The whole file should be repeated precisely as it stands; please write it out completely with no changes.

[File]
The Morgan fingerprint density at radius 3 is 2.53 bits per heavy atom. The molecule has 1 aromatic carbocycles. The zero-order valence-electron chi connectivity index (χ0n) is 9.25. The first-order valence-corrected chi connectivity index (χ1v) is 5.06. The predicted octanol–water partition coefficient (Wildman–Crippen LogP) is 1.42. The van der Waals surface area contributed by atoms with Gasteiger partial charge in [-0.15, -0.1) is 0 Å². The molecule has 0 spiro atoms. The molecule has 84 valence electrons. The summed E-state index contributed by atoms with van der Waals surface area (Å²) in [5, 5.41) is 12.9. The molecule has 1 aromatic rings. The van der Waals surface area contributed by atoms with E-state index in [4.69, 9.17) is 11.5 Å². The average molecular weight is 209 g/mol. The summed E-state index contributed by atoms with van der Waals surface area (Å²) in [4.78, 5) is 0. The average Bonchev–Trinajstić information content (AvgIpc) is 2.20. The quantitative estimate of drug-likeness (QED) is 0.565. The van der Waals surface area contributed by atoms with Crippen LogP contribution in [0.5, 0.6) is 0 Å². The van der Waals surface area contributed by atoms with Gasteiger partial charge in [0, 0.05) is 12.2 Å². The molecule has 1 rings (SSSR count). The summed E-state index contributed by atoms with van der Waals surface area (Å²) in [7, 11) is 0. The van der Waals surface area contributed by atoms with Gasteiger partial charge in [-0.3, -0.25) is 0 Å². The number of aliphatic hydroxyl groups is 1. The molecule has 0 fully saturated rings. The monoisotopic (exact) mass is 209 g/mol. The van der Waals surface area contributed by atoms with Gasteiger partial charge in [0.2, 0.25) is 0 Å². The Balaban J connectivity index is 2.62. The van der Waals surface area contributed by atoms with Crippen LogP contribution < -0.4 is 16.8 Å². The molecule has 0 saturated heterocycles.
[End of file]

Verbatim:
The Morgan fingerprint density at radius 3 is 2.53 bits per heavy atom. The molecule has 1 aromatic carbocycles. The zero-order valence-electron chi connectivity index (χ0n) is 9.25. The first-order valence-corrected chi connectivity index (χ1v) is 5.06. The predicted octanol–water partition coefficient (Wildman–Crippen LogP) is 1.42. The van der Waals surface area contributed by atoms with Gasteiger partial charge in [-0.15, -0.1) is 0 Å². The molecule has 0 spiro atoms. The molecule has 84 valence electrons. The summed E-state index contributed by atoms with van der Waals surface area (Å²) in [5, 5.41) is 12.9. The molecule has 1 aromatic rings. The van der Waals surface area contributed by atoms with E-state index in [4.69, 9.17) is 11.5 Å². The average molecular weight is 209 g/mol. The summed E-state index contributed by atoms with van der Waals surface area (Å²) in [4.78, 5) is 0. The average Bonchev–Trinajstić information content (AvgIpc) is 2.20. The quantitative estimate of drug-likeness (QED) is 0.565. The van der Waals surface area contributed by atoms with Crippen LogP contribution in [0.5, 0.6) is 0 Å². The van der Waals surface area contributed by atoms with Gasteiger partial charge in [0, 0.05) is 12.2 Å². The molecule has 1 rings (SSSR count). The summed E-state index contributed by atoms with van der Waals surface area (Å²) in [7, 11) is 0. The van der Waals surface area contributed by atoms with Gasteiger partial charge in [-0.3, -0.25) is 0 Å². The number of aliphatic hydroxyl groups is 1. The molecule has 0 fully saturated rings. The monoisotopic (exact) mass is 209 g/mol. The van der Waals surface area contributed by atoms with Gasteiger partial charge in [0.2, 0.25) is 0 Å². The Balaban J connectivity index is 2.62. The van der Waals surface area contributed by atoms with Crippen LogP contribution < -0.4 is 16.8 Å². The molecule has 0 saturated heterocycles.